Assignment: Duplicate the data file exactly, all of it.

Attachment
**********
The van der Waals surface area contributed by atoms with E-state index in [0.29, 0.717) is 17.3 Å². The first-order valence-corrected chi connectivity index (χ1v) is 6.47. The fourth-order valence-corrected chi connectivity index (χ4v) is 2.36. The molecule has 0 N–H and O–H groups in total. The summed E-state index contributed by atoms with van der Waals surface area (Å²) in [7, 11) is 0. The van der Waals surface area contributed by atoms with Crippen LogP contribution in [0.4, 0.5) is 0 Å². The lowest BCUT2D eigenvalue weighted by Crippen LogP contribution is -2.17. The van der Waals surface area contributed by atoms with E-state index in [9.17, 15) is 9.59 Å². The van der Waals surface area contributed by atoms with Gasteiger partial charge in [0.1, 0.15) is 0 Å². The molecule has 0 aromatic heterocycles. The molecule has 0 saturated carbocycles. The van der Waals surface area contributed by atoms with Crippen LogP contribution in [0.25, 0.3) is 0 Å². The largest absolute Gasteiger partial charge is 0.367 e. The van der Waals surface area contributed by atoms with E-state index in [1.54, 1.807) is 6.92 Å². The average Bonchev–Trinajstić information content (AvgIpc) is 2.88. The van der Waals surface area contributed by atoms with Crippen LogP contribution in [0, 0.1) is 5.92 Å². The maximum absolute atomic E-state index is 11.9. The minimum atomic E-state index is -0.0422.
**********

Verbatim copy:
The van der Waals surface area contributed by atoms with E-state index in [0.29, 0.717) is 17.3 Å². The first-order valence-corrected chi connectivity index (χ1v) is 6.47. The fourth-order valence-corrected chi connectivity index (χ4v) is 2.36. The molecule has 0 N–H and O–H groups in total. The summed E-state index contributed by atoms with van der Waals surface area (Å²) in [7, 11) is 0. The van der Waals surface area contributed by atoms with Crippen LogP contribution in [0.4, 0.5) is 0 Å². The lowest BCUT2D eigenvalue weighted by Crippen LogP contribution is -2.17. The van der Waals surface area contributed by atoms with E-state index in [9.17, 15) is 9.59 Å². The van der Waals surface area contributed by atoms with Gasteiger partial charge in [0.1, 0.15) is 0 Å². The molecule has 0 aromatic heterocycles. The molecule has 0 saturated carbocycles. The van der Waals surface area contributed by atoms with Crippen LogP contribution in [0.25, 0.3) is 0 Å². The largest absolute Gasteiger partial charge is 0.367 e. The van der Waals surface area contributed by atoms with E-state index in [1.54, 1.807) is 6.92 Å². The average Bonchev–Trinajstić information content (AvgIpc) is 2.88. The van der Waals surface area contributed by atoms with Crippen LogP contribution in [0, 0.1) is 5.92 Å². The maximum absolute atomic E-state index is 11.9. The minimum atomic E-state index is -0.0422.